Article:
Japan's foreign population down for first time in 48 years

TOKYO, July 7, 2010 (AFP) - The number of foreign residents in Japan fell for the first time in nearly half a century last year as a severe recession hit jobs in the auto and other industrial sectors, according to government data.

A total of 2.186 million people were listed as foreign residents at the end of 2009, down 1.4 percent from a year earlier, ending a rising streak for the 47 consecutive years since 1962, the justice ministry said.

"We assume one of the reasons was that the global financial crisis triggered a recession," prompting companies to shed jobs, an official at the ministry's immigration bureau said.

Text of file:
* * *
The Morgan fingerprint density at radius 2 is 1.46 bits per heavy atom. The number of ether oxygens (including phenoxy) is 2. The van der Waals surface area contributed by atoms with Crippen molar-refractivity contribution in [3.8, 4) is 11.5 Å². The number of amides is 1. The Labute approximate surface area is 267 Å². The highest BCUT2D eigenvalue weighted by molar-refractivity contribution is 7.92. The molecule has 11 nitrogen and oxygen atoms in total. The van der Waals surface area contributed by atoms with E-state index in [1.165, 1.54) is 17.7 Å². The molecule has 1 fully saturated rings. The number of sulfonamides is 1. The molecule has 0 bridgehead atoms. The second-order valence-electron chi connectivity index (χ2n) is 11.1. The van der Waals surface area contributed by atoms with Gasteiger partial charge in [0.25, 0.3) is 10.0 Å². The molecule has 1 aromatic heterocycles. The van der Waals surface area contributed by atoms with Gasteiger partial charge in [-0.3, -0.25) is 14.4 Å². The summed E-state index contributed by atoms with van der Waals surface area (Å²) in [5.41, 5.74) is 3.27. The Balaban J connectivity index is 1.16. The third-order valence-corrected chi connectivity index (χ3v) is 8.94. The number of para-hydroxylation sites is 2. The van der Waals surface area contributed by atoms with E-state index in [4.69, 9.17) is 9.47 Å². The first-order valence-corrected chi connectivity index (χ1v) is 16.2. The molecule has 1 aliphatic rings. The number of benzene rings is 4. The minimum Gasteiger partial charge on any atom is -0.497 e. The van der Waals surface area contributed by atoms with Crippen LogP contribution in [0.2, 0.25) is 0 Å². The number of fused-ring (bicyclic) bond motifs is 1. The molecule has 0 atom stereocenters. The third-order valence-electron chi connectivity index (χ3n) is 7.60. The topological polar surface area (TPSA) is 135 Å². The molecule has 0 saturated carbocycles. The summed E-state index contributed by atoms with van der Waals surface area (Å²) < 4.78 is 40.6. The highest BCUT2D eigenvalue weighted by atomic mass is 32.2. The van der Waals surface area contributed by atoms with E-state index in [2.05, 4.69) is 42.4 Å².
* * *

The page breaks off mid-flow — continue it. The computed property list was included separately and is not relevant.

Japan has one of the world's lowest birth rates, but it has rejected large-scale immigration of unskilled workers.

The ratio of foreign residents to Japan's total population of 127 million was only 1.71 percent in 2009.

The global slowdown since 2008 badly shook Japan's automakers, which hire South American descendants of Japanese immigrants on assembly lines.

The government grants a special visa to these Japanese descendants, but the number of Brazilians in Japan decreased by 14.4 percent in 2009 and the number of Peruvians was down 3.8 percent.